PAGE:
Posts Tagged ‘Tokyo’

Visitor Q

Friday, January 22nd, 2010


Visitor Q
2001, 84 minutes
directed by: Takashi Miike

Visitor Q is a movie from the prolific, controversial, and successful Japanese director Takashi Miike. It promises to be, in a film series that has certainly already featured some weird films, to be even weirder. For Miike is known for two things: 1) making a lot of movies and, 2) sometimes making some unbelievably weird movies. A number of his films have been remade by American production companies, one of the most recent of which was The Eye, starring Jessica Alba. Time magazine called Visitor Q “meta-weird,” which, depending on how you look at it, is either slightly intriguing or mildly depressing. In either case, it makes me completely sick of the prefix ‘meta-.’


Now, a few of the films selected for this “Future is Asian” series were intended to emphasize the current spate of extremely shocking, disturbing, and taboo-breaking films that are coming out of some parts of Asia, primarily Japan, and to a lesser extent South Korea. The general idea was that these uninhibited explorations of the fringes of human behavior could possibly provide some otherwise unavailable humanistic ideas. Maybe these relatively nascent cinematic cultures could utilize the dominant medium of film in a new way that would make all else obsolescent. In short, maybe something new could come of it. Maybe, somewhere in all of this weirdness, is the shock of the new—the Future. And there are few intentionally, deliberately, and successfully weird films as Visitor Q.


But in a sense, these “extreme” Asian films may be a perfect manifestation of what Paul Virilio was talking about when he wrote about “the vulgarization of techno-scientific progress” as being the driving force of history since the age of Gutenberg’s printing press. To summarize: in an age where techno-scientific progress is the primary goal of the people, it naturally follows that the extremes are the points of interest. Thus, it is the hallmark of the Modern age that the mass media would reward any “revolutionary abnormality.” Some people have seized upon this train of logic to explain our cultural fascination with industrial tycoons, serial killers, pro athletes, celebrities, scientists, and terrorists. For when an idea of progress is the goal, the only thing worth talking about is that which is better/faster/stronger/more extreme than what came before it.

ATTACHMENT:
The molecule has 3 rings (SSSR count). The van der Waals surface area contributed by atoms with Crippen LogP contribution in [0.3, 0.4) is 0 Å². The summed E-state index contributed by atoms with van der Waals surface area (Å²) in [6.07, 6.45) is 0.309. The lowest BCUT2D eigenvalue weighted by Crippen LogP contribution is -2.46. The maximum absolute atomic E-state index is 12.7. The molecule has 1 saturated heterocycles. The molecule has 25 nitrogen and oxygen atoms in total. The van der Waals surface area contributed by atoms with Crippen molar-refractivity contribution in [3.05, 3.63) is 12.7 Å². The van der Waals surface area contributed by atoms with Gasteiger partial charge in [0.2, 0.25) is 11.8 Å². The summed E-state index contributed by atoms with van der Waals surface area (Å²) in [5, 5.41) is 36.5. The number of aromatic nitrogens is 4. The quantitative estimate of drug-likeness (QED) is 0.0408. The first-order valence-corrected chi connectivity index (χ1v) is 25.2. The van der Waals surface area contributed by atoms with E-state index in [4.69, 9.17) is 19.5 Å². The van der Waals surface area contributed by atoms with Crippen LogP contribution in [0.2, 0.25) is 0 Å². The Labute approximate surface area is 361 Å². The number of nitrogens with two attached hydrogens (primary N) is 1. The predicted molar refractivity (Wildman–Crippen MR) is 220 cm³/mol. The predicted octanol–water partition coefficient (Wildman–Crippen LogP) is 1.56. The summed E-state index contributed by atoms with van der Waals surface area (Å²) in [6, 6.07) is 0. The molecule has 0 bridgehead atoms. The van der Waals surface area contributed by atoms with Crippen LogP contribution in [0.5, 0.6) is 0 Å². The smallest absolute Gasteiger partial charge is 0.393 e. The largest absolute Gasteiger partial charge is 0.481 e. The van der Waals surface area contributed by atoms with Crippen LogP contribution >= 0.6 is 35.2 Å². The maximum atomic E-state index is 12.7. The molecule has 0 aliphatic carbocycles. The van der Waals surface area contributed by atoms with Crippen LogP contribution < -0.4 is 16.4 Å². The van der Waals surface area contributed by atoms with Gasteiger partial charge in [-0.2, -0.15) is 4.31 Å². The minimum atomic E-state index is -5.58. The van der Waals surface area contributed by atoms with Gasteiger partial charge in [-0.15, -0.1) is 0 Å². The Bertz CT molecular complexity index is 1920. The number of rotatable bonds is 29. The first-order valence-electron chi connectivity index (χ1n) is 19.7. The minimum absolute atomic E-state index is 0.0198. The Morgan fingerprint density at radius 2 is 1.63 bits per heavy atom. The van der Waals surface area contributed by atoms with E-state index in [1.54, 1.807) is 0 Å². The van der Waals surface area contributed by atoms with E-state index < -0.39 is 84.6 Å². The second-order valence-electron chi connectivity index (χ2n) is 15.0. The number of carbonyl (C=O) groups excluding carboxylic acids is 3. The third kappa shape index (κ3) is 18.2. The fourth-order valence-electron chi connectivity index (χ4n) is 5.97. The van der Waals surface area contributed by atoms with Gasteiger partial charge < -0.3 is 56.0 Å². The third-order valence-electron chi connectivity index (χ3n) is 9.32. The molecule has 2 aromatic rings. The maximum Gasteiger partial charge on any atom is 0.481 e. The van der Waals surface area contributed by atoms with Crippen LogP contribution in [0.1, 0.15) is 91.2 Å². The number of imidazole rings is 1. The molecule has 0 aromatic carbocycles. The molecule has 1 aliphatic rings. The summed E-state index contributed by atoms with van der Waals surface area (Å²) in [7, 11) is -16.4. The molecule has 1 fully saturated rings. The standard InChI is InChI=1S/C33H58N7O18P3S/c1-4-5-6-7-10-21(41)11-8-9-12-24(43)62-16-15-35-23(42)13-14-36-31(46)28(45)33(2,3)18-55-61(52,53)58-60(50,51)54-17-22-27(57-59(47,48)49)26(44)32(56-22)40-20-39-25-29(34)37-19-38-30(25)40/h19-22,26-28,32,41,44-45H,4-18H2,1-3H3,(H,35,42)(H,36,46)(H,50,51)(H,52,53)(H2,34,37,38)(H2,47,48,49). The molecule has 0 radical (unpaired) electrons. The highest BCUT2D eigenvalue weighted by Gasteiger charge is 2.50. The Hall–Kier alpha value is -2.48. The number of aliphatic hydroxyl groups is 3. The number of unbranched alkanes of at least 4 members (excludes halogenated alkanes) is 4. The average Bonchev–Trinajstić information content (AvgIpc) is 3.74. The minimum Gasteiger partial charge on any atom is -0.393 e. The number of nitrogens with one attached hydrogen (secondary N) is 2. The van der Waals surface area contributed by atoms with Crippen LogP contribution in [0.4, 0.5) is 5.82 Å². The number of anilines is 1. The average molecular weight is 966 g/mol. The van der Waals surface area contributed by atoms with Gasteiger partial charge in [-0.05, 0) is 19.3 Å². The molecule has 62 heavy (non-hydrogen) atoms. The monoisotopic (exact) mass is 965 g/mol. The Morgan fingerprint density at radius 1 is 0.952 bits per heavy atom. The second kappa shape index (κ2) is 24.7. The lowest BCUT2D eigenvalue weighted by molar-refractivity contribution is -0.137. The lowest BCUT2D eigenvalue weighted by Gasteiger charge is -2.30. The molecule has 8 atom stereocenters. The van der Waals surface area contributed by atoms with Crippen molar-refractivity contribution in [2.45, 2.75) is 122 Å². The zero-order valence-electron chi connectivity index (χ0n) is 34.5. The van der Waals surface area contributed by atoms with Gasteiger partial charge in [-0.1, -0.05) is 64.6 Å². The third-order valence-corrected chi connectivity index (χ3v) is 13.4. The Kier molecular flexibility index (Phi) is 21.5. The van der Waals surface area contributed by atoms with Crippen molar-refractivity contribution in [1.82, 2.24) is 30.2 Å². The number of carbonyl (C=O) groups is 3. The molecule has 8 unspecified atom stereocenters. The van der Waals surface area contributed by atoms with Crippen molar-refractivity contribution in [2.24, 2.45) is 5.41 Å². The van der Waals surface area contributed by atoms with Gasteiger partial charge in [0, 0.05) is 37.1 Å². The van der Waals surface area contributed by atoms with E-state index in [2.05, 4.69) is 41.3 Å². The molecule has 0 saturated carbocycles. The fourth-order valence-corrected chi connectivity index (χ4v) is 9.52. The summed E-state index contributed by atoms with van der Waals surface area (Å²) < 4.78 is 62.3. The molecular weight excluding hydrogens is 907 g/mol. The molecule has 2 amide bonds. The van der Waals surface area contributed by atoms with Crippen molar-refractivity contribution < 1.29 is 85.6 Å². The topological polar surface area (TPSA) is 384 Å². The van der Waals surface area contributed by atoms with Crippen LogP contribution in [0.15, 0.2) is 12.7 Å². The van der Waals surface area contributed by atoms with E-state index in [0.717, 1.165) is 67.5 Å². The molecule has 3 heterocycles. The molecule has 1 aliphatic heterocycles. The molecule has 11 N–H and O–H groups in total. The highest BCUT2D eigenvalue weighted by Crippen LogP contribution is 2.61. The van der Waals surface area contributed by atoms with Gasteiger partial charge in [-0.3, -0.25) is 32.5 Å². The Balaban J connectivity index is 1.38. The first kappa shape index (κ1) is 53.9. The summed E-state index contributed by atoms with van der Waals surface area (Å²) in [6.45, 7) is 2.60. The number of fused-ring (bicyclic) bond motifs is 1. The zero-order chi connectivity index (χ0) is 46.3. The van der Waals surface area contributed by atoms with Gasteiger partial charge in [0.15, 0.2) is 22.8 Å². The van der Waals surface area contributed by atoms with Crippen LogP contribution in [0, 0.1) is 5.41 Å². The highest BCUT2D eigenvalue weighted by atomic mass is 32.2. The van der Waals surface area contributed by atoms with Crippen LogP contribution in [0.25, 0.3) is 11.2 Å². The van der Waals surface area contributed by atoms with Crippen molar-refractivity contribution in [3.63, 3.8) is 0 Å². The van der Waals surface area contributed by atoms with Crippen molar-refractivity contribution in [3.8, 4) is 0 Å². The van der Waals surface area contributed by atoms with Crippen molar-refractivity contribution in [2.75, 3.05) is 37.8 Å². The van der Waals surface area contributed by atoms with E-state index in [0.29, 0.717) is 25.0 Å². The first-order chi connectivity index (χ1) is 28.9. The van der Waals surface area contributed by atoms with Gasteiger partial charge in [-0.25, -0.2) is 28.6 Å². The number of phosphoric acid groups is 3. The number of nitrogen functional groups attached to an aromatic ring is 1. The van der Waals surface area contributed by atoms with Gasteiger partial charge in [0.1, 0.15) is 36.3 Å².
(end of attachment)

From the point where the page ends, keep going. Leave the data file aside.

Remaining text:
Looking at these ‘Asian extreme’ films in the light of Paul Virilio, it becomes clear that these Japanese films, far from being the future, could be seen as stolidly Modern. Although any visit to Tokyo is likely to make you think you jumped into the future, if you think about it, maybe the reverse is true. You see, Japan, as savvy as it is with engineering and robotics, is still operating an industrial economy where manufactured cars and consumer electronics are keeping them afloat. The advances that are occurring that could possibly be post-Modern, in the realm of wireless communication, internet software, information technology, Web 2.0, and the like, are being made largely on the coasts of California. Tokyo, then, is the future as we imagined it 50 years ago.


Of course, this is all assuming that the Modern age is bound to be over soon, if it isn’t already, as some writers and thinkers like Mario Carpo suggest. Carpo says that what ended the Modern age was a shift of dominant media, from mechanically reproducible identical images to digital variance. If we then take Virilio’s ideas of modernity into account, then it would seem to argue for a future that is based in something other than primarily military-industrial, techno-scientific progress, which in turn would then seem to imply a shift away from the fetishization of transgression.

In conclusion, if you are a country with a strong, conventional military, well-manufactured electro-mechanical products, and really weird movies, then maybe you are not the future.

-    quang truong (originally written February 19, 2008)

The Future is Asian

Monday, February 16th, 2009


This next theme for this blog’s Film Architecture series is “The Future is Asian,” and will review a selection of films from various East Asian countries in an exploration of the cinematic products of a region of the world experiencing rapid economic and cultural change. Cities are being designed, developed and built at a heretofore unprecedented size and scale in Asia; it is a scale of architecture and planning for which we have as yet no theories. It is the missing XXL in Rem’s compendium of scales; it is the asymptotic limit to which no European dogma has a response. Right now, we have no criteria or ideas by which to judge, critique, or evaluate what is going on in the East. To put it academically, nobody knows what to say about Asia.